Jump on our merry go round and join a group of artists/crafts-women from around the world as they link hands and tell you a little bit about their lives in craft.
Do look up the answers from the rest of this band of crafters (links to your left), with three new merry members to meet this week: Jenny, Nikki and Wendren.
If they haven't posted yet, remember we all live in different time zones and check again later...
This month's question:
Share your favourite (easy) recipe.
When I 'm cooking too, I tend to follow the "less is more" rule.
First, let me apologize to anyone who might have been expecting one of those wonderful French Cuisine dishes, to be washed down with some equally delicious Bordeaux wine. You won't be getting this from me, sorry...
My favourite recipe goes back to my early childhood. It is (adapted from) a Polynesian "raw fish" recipe. I've eaten this all my life. Long before sushi became all the craze.
AND it could hardly be any simpler!
lime juice (or lemon, if you really cannot get your hand on lime)
milk/cream of the coconut
Please, don't run away yet - this is not actually raw fish— it's really cooked— in nature's own acid— lime juice.
What you need is fish. Very fresh fish... or frozen fish.
I usually use cod, cut into half-inch (or so) dices. But my mother says is can be done with many different kinds of fish, provided you adapt the marinating time. Cod takes overnight; tuna, which she says is delicious in this recipe, takes a whole day; a finer, more fragile flesh species will take barely an hour. In Tahiti, it is done with clown fish and the marinating has to be really short.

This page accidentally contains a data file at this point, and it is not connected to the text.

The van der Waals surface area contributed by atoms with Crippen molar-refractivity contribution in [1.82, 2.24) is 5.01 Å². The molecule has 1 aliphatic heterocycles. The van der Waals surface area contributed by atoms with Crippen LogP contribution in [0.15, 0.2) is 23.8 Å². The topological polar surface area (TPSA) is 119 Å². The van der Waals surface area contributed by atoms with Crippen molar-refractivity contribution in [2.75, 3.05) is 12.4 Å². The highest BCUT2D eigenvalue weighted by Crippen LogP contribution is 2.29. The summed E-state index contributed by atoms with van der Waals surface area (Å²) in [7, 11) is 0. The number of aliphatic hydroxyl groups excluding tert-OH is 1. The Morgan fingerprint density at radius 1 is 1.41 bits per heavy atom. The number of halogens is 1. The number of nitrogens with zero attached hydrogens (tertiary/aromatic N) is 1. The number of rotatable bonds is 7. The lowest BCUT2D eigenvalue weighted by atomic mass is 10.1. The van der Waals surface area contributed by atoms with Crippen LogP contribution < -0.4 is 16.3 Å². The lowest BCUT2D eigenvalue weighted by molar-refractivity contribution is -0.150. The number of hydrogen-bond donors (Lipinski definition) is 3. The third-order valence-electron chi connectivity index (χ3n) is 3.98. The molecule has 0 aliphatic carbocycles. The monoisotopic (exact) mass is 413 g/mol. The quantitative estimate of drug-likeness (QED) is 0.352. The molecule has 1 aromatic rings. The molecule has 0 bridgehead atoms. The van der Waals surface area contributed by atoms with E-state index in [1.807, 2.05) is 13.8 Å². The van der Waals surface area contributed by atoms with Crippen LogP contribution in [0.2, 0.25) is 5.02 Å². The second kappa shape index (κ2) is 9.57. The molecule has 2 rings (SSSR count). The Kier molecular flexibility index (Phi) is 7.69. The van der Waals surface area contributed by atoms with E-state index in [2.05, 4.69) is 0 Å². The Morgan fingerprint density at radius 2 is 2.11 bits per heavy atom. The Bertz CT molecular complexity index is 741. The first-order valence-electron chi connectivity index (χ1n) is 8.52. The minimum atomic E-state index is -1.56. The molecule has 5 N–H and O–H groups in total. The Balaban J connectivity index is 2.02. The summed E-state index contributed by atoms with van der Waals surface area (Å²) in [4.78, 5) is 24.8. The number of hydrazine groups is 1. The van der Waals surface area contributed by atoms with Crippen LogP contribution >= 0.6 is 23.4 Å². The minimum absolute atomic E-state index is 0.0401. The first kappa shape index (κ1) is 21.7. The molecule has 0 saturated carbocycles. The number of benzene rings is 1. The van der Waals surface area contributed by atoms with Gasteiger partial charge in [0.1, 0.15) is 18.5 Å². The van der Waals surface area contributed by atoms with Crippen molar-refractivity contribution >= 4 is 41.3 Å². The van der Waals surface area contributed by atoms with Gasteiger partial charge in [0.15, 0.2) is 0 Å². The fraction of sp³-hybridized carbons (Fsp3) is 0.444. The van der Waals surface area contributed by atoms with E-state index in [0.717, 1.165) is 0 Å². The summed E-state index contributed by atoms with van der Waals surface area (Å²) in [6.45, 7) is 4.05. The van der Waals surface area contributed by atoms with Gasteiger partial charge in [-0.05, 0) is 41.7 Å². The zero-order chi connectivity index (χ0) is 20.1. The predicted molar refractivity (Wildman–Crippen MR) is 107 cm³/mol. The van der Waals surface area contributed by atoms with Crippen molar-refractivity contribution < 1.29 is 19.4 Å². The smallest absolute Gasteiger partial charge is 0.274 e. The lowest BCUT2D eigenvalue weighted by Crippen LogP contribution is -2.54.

This time, I experimented with small mullet filets and left them to marinate in the fridge for a whole day.
Very important: to the lime juice, you must absolutely add salt in generous quantity. Salt is absolutely necessary for the chemical process of "acid cooking" to take place.
If the taste is too salty for you at the end of the day, you can always rinse the marinated fish.
I have been known to use bottle juice. Yes— I know...
The pieces of fish should be all but completely covered in the juice (see photo 1). It's a good idea to stir things up once or twice during the process.
At the end of the marinating process, the flesh has gone from transluscent to opaque. As it was supposed to be visible in photo 2...
The original, Polynesian recipe must have involved papaya / paw-paw: you have to used is while it is stil hard and not ripe yet, so you can scrape the pale orange flesh, the way you do with carrots. You should try that if you can.
I can never find the quality of fruit I need, so I use carrots instead. I guess it is also more environmental friendly to use local produce...
In Polynesia, the Chinese community used tomatoes instead. It makes for an interestingly different taste as tomatoes are acid and carrots are sweet...
Coriander is the one thing I am adamant about— I like it so much it is probably the reason why I like this recipe so much...
I tend to use the leaves whole, just snapping them off the stems, but you can obviously prefer to chop them up.
Whether you use this as a first or main course, it is a salad, so it needs dressing. Again, it could hardly be simpler.
It is made with the remaining lime juice (after draining the fish), coconut milk or cream (I used "cream" this time and I quite liked the consistency) and pepper. Proportions depending on your own taste. You must taste!
On photo 3, you can see the dish containing fish, carrot and coriander, the dressing as well as what I added this time (to make it into a more complete main course salad): coeurs de palmier ("heart of palm"???), which I sliced.
You can also make it more of a salad mix and use green salad. I also tried watercress with the mullet and it tasted great.
Of course, the right drink with this is Tahitian lager (photo 4), but you may (I'm so generous! :) choose dry white wine instead— you should never drink wine on vinegar, but it is fine to do so on lemon or lime! Coconut water can be quite nice too.